Take the worst trade in major league baseball history. There are many who say the worst trade was on December 9, 1965 when the Baltimore Orioles sent well-traveled Jack Baldschun, throw-in du jour Dick Simpson and Miltiades Stergios Pappastediodis (americanized to Milt Pappas) to Cincinnati for Frank Robinson. (I remember Simpson as a throw-in along with an outfielder named Steve Whitaker who came from the Milwaukee Brewers to the San Francisco Giants for starter, Bobby Bolin. Bolin's claim to fame was in the year (1968) Bob Gibson had the 1.12 ERA, his ERA was 1.99.)
But I beg to differ.
I say the worst trade in MLB history was when the Chicago Cubs parted ways with African-American hopeful, Louis Clark Brock by dealing him to the St. Louis Cardinals for pitcher Ernie Broglio on June 15, 1964. Actually there were other players involved in this trade who are so anonymous and were the epitome of what a throw-in, player-to-be-named later stereotype was that you would win any trivia contest if you could name the others involved. (Jack Spring, Paul Toth and Lou Brock to StL for Doug Clemons, Bobby Shantz and Ernie Broglio. Shantz was a 24-game winner for the Philadelphia A's in 1952. So the grizzly veteran was the token "throw-in" du jour.)
Milt Pappas wasn't a Cy Young award winner but he was serviceable. His first major league game was on August 10, 1957, at the age of 18. On a blustery afternoon, September 24, 1971 to be exact, as a member of the Chicago Cubs, Pappas threw 9 pitches in the 4th inning, all of them for strikes. In the history of major league baseball not many pitchers (37 pitchers did it and 3 pitchers did it twice. Robert "Lefty" Grove did it on 8/23/1928 and again on 9/27/1928. Sandy Koufax did it in 1962 and 1964. Nolan Ryan did it 1968 for the Mets and 1972 for the Angels) accomplished this feat. But, as with most statistics, there will be a name or two on the list whose careers have dispersed into dubiety.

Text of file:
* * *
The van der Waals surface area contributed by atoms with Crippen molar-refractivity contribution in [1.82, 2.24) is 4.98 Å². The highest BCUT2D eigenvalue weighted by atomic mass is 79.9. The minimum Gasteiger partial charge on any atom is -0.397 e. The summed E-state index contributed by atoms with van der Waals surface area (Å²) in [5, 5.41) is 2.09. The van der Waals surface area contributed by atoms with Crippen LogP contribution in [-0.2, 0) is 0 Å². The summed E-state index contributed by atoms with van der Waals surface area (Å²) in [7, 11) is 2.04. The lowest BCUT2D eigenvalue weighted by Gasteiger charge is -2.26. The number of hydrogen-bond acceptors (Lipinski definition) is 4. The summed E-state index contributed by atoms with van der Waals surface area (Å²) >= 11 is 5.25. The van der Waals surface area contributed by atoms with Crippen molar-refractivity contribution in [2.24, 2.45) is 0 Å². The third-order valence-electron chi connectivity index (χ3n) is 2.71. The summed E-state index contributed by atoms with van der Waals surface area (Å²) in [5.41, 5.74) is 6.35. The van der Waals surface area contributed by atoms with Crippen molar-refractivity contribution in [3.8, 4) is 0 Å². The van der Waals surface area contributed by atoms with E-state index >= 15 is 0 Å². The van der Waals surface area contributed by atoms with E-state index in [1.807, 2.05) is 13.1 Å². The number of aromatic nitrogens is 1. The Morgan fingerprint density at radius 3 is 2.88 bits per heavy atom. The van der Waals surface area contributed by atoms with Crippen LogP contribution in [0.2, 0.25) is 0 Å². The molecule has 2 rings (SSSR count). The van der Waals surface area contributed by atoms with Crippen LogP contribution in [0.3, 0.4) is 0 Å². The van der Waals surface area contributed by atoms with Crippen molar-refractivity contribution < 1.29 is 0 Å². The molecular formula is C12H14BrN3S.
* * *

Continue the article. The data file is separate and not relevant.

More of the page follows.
It shall be duly noted that when it came time for the Reds to trade "Gimpy" to the Atlanta Braves on June 11, 1968, the Reds acquired: Woody Woodward, Clay Carroll and Tony Cloniger. All 3 of these players were contributors to the Big Red machine years. Unlike those nobody throw-ins sent and received in both deals.
Pappas and Robinson and Brock all did their parts. But for the number of players involved I say the Lou Brock trade was the worst because the Cubs didn't get a thing. Every other team involved got value. Baltimore got MVP, Triple Crown winning, hall-of-famer Frank Robinson, Cincinnati got the aforementioned 3 players when Pappas was shipped to Atlanta and the Cardinals got hall of famer, Lou Brock.
Posted by silverstreak at 1:27 PM
Tuesday, March 25, 2008
I came across 50 Biggest Baseball Myths by Brandon Toropov and in it were some curious selections.
48- Candy Cummings invented the curveball. Cummings played in 1876 and 1877 only. While tearing up the league in 1876 he fell on hard times in his last season, 1877. (In 1876 he won 16 and lost 8, while posting a 1.67 ERA. But in 1877 he won 5 and lost 14, with an ERA of 4.34. So his lifetime record was W-21 L-22) Maybe him getting credit for discovering the curveball despite having a losing record is similar to that of managers having poor playing career numbers but respectable won/loss records as a skipper.
In Wikipedia it says he left after only 19 games with the Cincinnati Redlegs to become the president of the new International Association for Professional Base Ball Players and that the Old-Timers elected him into the Hall of Fame, saying that Cummings had the strongest claim to having invented the curveball.